How our banks stack up
"One's destination is not a place, but a new way of seeing things," said Henry Miller. There's nothing new about the idea that travel brings a fresh perspective.
And so it was for me on a trip to London last year. It's one of the greatest cities in the world which is also surprisingly familiar with its narrow lanes and Monopoly board names. It's also Europe's biggest financial centre and a world leader in global finance. While it may be a case of comparing apples and oranges, I couldn't help observing some differences between banking in the United Kingdom and New Zealand.
Setting scale to one side, banking in New Zealand is a bit simpler and more conservative than in the UK. This was once a criticism of our banks, but in recent times has stood us in good stead. Our banks are responsible financial service providers and largely focus on the needs of households, small and medium-sized businesses and the agricultural sector.
We came through the global financial crisis without any bank failures or government bailouts of banks. Regrettably, that was not the case for our trans-Atlantic counterparts. Nor did we get into complex collateralised debt obligations and the associated sub-prime mortgage lending in markets over-supplied with housing. In fact the issue for us has been an under-supply of housing in parts of the country, not the availability of cheap credit.
When it comes to customer experience we also compare quite well at this end of the world. New Zealanders rate their own banks highly. Consumer NZ recently found that banks outshone other industries with an average overall customer satisfaction rating of 89 per cent. By comparison, a recent survey by UK consumer group Which found satisfaction across 21 banks ranged from 41 per cent to 85 per cent, with an average satisfaction rating of 58 per cent.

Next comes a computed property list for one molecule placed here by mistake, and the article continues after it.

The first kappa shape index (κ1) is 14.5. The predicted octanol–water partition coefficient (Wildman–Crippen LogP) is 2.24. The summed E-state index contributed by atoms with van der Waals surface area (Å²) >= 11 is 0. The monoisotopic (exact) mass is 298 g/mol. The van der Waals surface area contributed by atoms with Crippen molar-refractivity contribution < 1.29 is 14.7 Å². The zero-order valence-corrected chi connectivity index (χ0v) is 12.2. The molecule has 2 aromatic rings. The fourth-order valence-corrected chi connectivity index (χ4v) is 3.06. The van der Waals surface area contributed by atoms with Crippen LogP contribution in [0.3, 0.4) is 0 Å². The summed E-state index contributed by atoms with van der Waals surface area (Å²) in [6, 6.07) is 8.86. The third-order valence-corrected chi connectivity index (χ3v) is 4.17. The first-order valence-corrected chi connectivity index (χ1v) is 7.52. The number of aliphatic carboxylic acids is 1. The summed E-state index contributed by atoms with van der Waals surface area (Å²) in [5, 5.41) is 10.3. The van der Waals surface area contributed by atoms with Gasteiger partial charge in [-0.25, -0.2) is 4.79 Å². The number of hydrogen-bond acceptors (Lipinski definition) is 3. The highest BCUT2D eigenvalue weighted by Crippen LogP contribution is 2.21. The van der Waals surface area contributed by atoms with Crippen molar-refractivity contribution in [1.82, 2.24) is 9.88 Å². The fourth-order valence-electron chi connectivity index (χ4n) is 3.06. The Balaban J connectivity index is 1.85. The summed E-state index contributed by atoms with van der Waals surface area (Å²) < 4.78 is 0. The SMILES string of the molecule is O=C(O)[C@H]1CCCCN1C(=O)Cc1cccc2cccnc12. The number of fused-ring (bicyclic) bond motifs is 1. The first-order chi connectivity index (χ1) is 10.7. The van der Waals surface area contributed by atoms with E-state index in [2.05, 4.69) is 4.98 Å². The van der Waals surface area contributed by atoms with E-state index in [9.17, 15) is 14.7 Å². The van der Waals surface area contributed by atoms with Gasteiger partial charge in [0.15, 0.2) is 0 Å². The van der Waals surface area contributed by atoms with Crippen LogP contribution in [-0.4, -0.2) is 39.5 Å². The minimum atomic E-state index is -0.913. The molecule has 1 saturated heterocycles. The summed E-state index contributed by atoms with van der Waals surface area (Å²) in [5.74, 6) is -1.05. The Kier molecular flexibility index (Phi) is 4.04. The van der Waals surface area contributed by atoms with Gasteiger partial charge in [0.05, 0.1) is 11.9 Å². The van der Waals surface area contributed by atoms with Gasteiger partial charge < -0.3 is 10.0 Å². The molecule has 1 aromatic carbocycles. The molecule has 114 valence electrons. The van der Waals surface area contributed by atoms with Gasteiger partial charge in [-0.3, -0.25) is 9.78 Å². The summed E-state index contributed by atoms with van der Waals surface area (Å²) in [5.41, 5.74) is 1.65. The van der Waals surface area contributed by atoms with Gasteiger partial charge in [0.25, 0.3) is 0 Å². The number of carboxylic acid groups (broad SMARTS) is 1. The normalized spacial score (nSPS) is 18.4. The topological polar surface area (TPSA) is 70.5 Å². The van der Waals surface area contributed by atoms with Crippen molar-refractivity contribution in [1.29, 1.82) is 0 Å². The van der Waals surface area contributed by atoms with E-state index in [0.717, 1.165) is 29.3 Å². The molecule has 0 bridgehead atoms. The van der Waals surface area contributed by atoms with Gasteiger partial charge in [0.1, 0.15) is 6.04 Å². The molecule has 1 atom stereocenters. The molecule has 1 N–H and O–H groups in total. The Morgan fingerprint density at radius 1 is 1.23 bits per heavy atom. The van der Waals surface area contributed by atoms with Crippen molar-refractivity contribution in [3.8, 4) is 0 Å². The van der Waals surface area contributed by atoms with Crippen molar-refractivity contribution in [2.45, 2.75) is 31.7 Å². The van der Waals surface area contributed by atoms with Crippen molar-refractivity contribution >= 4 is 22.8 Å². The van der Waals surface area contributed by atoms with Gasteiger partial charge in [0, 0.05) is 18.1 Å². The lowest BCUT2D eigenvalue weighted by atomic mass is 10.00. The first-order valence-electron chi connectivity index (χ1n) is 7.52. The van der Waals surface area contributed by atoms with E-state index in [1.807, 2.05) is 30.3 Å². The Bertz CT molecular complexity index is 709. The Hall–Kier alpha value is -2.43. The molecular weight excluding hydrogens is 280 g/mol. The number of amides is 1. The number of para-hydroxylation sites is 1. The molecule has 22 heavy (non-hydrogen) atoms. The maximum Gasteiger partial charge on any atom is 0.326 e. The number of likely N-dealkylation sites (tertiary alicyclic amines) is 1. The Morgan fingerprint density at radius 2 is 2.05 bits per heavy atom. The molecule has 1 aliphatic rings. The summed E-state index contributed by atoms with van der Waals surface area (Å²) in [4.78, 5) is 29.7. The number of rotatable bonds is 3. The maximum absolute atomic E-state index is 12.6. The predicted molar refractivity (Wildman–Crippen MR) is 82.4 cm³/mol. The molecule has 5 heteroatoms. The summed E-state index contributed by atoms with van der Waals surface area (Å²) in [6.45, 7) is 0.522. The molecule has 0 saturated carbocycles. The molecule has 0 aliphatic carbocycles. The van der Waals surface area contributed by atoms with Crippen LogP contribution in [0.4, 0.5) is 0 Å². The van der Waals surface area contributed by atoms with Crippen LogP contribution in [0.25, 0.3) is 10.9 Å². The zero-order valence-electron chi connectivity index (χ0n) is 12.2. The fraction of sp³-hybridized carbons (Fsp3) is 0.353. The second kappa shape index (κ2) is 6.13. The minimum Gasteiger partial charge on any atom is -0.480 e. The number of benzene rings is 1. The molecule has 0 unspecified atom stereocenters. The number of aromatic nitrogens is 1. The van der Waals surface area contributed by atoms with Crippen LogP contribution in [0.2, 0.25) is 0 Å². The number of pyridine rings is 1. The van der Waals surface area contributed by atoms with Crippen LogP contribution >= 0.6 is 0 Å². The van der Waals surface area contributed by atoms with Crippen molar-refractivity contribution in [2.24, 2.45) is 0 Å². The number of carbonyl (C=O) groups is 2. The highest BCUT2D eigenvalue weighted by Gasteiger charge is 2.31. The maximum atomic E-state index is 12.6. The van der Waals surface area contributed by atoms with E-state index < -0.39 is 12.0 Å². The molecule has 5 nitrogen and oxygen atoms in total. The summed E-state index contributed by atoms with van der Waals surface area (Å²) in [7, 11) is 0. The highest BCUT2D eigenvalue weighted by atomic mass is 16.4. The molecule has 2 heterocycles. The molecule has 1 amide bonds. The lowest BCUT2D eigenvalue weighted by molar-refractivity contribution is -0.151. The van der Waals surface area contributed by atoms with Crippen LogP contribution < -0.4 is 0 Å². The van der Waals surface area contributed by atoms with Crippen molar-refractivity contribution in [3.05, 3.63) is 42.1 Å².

The high satisfaction ratings among bank customers are not accidental. Our banks operate in a very competitive environment and work hard to attract and retain their customers. The industry has responded to customer needs through ongoing innovation in products and increased access to a range of banking services. A decade ago, for example, we wouldn't have dreamt of banking on the run with an app on our mobile smart phones. Now we're starting to talk about 'mobile wallets' and the introduction of contactless payments technology on smart phones.
Royal Bank of Scotland CEO Ross McEwan, who used to be head of retail at Commonwealth Bank of Australia, says there's a stark difference in the levels of customer service between British and Australasian banks. New Zealanders and Australians demand more from their banks than the British. As a result, there's little focus on customers and customer satisfaction in UK banks.
McEwan has also observed a lower level of competition in the UK because banks there were so badly affected by the global financial crisis that they're more focused on fixing their balance sheets than anything else.
A strongly competitive banking environment has also driven easy bank switching in New Zealand. Back in 2010 the industry agreed new rules to make it easier for customers to switch banks. Now you just sign one form and your new bank takes care of everything within five working days. They will arrange the transfer of your funds and payments information from your old bank. Crucially, they'll also provide your new account number to other parties you pay by direct debit, such as utility service providers. The process is designed to be seamless. The UK has moved to catch up with us, although their new switching rules only reduce the switching time from 18 days to seven working days.
The 2012 scandal around Libor, the London inter-bank offered rate, also provides a point of difference between us and the trans-Atlantic banks. Libor is a global financial benchmark. Leading London banks are asked to predict at what rate of interest they will be able to borrow from other banks the next day. The average is published as the Libor rate. Libor, it transpired, was subject to manipulation during the global financial crisis with the effect of masking the actual risk of some banks. The New Zealand bank bill reference rate, known as BKBM, is based on actual trade between banks rather than an estimate which can be manipulated. For this reason, in March 2011, the Financial Times suggested that Libor should follow the New Zealand model.
While comparisons between different countries aren't always simple, it's fair to say our particular crop of banks serve us well in terms of customer service, innovation and good business practice. Our banks have weathered the last few years of global financial turmoil well. They are among the best capitalised and regulated banks in the world and stand up well among many of their northern hemisphere peers. That's good for us and our economy.
Kirk Hope is the chief executive of the New Zealand Bankers' Association.